The uproar over a Tampa Bay Times report over the weekend that the Tampa Police Department has been targeting low-income black bicyclists over the past decade continues to reverberate, with Chief Jane Castor facing the strongest criticism in her nearly five-year tenure, just weeks before she steps down after a distinguished 30-year career with the department.
The story detailed how eight out of 10 bike riders stopped in Tampa from 2003 to 2015 were black, meaning they received 79 percent of the bike tickets despite making up a quarter of the city’s population.
“I am ashamed it has has gotten to this point, that we weren’t privy to it,” said City Councilwoman Yolie Capin on Tuesday. “We need to get answers. We need to be a city that is equal and transparent to everyone.”
Council Chairman Frank Reddick told the Times on Tuesday that he is calling for an investigation into the practice by the TPD, which Capin says she backs.
“You know we’re living in 2015, but it feels like 1965,” said recently elected Tampa City Councilman Guido Maniscalco.
“Frankly it was shocking to me that 80 percent of the tickets went to African Americans, and they make up only 25 percent of the city,” says political consultant Vic DiMaio after reading the Times piece. “That’s pretty astounding. It seems pretty discriminatory on the surface of it.”
Councilman Harry Cohen said the Times story raises serious questions, but feels that because Chief Castor hasn’t “really addressed” the problem, “it’s difficult to know where the story is going.”
Chief Castor has rejected claims of racial profiling, saying the police were addressing “unique” problems tied to bike use in low-income neighborhoods.
Cohen says it’s important to hear more from the chief, though, and says that it’s important to let the facts come out before “jumping to conclusions.”
“I’ve seen in the past where it’s very important for the questions to be asked, and for the questions to be answered, and I don’t want to prejudge that process. But there certainly is some cause for concern, based on what the Times has reported.”
The story breaks as Mayor Bob Buckhorn is poised to name a successor to Castor any day now, as the police chief is scheduled to retire next month. She originally was set to step down last year, but stayed on for another year at the mayor’s request. He is expected to name one of three people within the department to replace her, and has rejected calls to expand the search nationally, saying there has been no reason to do so.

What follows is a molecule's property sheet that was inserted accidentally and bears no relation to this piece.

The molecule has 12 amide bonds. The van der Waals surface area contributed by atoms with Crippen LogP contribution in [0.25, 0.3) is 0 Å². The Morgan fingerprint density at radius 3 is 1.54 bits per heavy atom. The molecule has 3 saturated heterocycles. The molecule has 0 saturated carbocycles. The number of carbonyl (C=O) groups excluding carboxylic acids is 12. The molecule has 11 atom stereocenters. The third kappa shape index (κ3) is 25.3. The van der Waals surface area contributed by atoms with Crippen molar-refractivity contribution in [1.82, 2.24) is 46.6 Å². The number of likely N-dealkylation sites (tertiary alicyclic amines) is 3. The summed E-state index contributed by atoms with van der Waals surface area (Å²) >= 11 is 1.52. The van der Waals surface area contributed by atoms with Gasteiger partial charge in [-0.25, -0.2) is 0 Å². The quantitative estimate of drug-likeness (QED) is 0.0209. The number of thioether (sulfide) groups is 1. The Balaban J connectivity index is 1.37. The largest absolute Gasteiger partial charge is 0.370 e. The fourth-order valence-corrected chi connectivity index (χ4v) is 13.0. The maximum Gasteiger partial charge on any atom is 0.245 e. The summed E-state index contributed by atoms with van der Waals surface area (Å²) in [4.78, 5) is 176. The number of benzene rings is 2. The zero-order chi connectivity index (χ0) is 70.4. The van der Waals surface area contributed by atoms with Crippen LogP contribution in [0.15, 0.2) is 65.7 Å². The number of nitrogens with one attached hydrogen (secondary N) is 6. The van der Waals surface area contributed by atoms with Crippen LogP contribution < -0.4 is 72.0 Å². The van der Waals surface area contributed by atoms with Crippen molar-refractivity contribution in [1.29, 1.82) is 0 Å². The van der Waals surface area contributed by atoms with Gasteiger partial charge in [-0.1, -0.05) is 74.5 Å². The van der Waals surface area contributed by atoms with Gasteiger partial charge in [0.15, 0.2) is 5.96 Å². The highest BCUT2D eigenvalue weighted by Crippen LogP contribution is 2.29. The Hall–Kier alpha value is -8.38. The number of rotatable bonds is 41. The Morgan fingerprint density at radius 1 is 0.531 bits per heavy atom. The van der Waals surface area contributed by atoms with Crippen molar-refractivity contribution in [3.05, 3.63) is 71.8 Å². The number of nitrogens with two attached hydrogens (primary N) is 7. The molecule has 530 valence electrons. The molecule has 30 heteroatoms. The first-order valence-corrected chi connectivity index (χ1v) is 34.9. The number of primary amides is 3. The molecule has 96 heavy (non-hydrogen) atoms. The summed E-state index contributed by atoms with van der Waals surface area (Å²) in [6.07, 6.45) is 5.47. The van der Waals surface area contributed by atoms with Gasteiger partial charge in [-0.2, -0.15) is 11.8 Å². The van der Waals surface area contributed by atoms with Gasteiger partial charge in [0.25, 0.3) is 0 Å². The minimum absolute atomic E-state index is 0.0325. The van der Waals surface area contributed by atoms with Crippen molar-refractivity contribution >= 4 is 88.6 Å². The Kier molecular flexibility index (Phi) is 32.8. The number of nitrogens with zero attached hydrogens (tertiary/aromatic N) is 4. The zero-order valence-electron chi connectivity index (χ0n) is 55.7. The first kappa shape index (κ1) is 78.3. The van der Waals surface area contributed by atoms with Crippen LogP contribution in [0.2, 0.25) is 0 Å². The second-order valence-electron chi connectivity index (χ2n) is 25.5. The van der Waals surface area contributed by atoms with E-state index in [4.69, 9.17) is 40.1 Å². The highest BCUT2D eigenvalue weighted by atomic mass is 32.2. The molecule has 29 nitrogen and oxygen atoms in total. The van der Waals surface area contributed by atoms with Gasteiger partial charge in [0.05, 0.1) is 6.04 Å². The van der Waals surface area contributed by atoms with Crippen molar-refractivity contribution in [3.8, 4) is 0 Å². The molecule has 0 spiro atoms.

But it’s not a great time for the police force right now, and the Times story will undoubtedly affect Castor’s legacy, which has largely been a positive one since Pam Iorio selected her to replace Stephen Hogue back in September of 2009. She’s often termed a “rock star” by some columnists and by Mayor Buckhorn, with some people even speculating that she could be a candidate to succeed Buckhorn in 2019.
Although Buckhorn boasted in his speech at his inauguration for his second term earlier this month that “crime is down,” that isn’t accurate on a number of fronts this year. Homicides have doubled from a year ago at this time, as have aggravated batteries with guns.
A scandal in the city’s DUI department two years ago led Hillsborough County prosecutors to drop a slew of drunken driving cases that could have depended heavily on the testimony of former Tampa police Sgt. Ray Fernandez, who was fired after an investigation into his involvement in the set-up arrest of a Tampa attorney. Fernandez was also involved in the arrest of noted Cuban activist Al Fox, who was jailed for 12 hours despite the fact that he registered a 0.00 on alcohol breath tests — twice (he’s suing the department). “Maybe this is more systematic of a deeper problem,” says DiMaio about the police department.
Some community leaders say that there is potential danger lurking with the department that needs to be addressed by leadership in the city.
“If those statistics are accurate we, meaning the community and the Tampa police department, need to get in front of this immediately,” says Tampa attorney Sean Shaw, an unsuccessful candidate for a state House seat in Tampa’s District 61 last fall. “We can’t allow something like this to fester as other communities have. Let’s figure out the ‘why’ and get to work on the solution.”
“It’s very important that the community have faith in the police force,” says Capin, who worries that the perception that the department discriminates could affect the whole force. “That these things have been going on is disturbing.”
On Monday The New York Times reported that through either early deaths or incarcerations, more than one out of every six black men who today should be between 25 and 54 years old have disappeared from daily life. Tampa area U.S. Rep. Kathy Castor cited that story in conjunction with the Tampa Bay Times piece.
“We’ve really got to dig into these issues of equality,” she said on Tuesday. “They’re surfacing now because of police brutality in other communities, and I would hate to see our community suffer the same fate, and the (Tampa Bay) Times story really raised some troubling questions.”
WMNF talk-show host Mark Beiro says “the behavior of everybody involved is beyond what I believe Tampa was all about.”
Mayor Bob Buckhorn hasn’t publicly commented on the situation. But Beiro says he needs to soon.
“Bob Buckhorn is proud to tell most progressives in the state and in Hillsborough County that he was an ex-campaigner for Bobby Kennedy,” he said, referring to the mayor’s experiences as a youth. “I couldn’t think of anything that is more in juxtaposition to Bobby Kennedy on his outlook on politics and how you treat people than in this situation.”
“You think racism is dead, but it’s alive and well, and you know, it’s profiling, how somebody looks,” says Maniscalco. “It’s sad that my grandmother’s generation talked about it, my mother’s generation lived it, and we’re still talking about it.”